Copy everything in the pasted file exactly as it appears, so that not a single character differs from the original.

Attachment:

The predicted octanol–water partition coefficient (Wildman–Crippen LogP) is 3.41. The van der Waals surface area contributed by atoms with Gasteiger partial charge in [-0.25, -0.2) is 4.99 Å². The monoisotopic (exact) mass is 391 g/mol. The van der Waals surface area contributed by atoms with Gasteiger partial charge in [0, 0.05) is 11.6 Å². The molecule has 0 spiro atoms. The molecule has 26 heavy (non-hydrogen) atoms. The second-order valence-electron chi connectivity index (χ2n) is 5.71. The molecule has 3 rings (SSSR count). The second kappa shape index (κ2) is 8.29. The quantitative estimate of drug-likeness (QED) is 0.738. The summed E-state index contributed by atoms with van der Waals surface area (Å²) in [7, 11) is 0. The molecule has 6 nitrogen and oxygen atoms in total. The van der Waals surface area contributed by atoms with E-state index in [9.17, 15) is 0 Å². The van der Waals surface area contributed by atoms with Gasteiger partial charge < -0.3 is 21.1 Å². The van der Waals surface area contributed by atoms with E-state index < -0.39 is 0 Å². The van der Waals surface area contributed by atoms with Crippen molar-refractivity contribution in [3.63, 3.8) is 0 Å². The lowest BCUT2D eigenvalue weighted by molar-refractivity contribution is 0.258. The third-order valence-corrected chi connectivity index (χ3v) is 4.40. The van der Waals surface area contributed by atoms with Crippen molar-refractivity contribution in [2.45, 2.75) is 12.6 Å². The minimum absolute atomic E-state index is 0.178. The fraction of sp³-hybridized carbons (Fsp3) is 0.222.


The predicted octanol–water partition coefficient (Wildman–Crippen LogP) is 3.41. The van der Waals surface area contributed by atoms with Gasteiger partial charge in [-0.25, -0.2) is 4.99 Å². The monoisotopic (exact) mass is 391 g/mol. The van der Waals surface area contributed by atoms with Gasteiger partial charge in [0, 0.05) is 11.6 Å². The molecule has 0 spiro atoms. The molecule has 26 heavy (non-hydrogen) atoms. The second-order valence-electron chi connectivity index (χ2n) is 5.71. The molecule has 3 rings (SSSR count). The second kappa shape index (κ2) is 8.29. The quantitative estimate of drug-likeness (QED) is 0.738. The summed E-state index contributed by atoms with van der Waals surface area (Å²) in [7, 11) is 0. The molecule has 6 nitrogen and oxygen atoms in total. The van der Waals surface area contributed by atoms with E-state index in [9.17, 15) is 0 Å². The van der Waals surface area contributed by atoms with Gasteiger partial charge < -0.3 is 21.1 Å². The van der Waals surface area contributed by atoms with E-state index < -0.39 is 0 Å². The van der Waals surface area contributed by atoms with Crippen molar-refractivity contribution in [3.63, 3.8) is 0 Å². The lowest BCUT2D eigenvalue weighted by molar-refractivity contribution is 0.258. The third-order valence-corrected chi connectivity index (χ3v) is 4.40. The van der Waals surface area contributed by atoms with Crippen molar-refractivity contribution in [2.45, 2.75) is 12.6 Å². The minimum absolute atomic E-state index is 0.178. The fraction of sp³-hybridized carbons (Fsp3) is 0.222.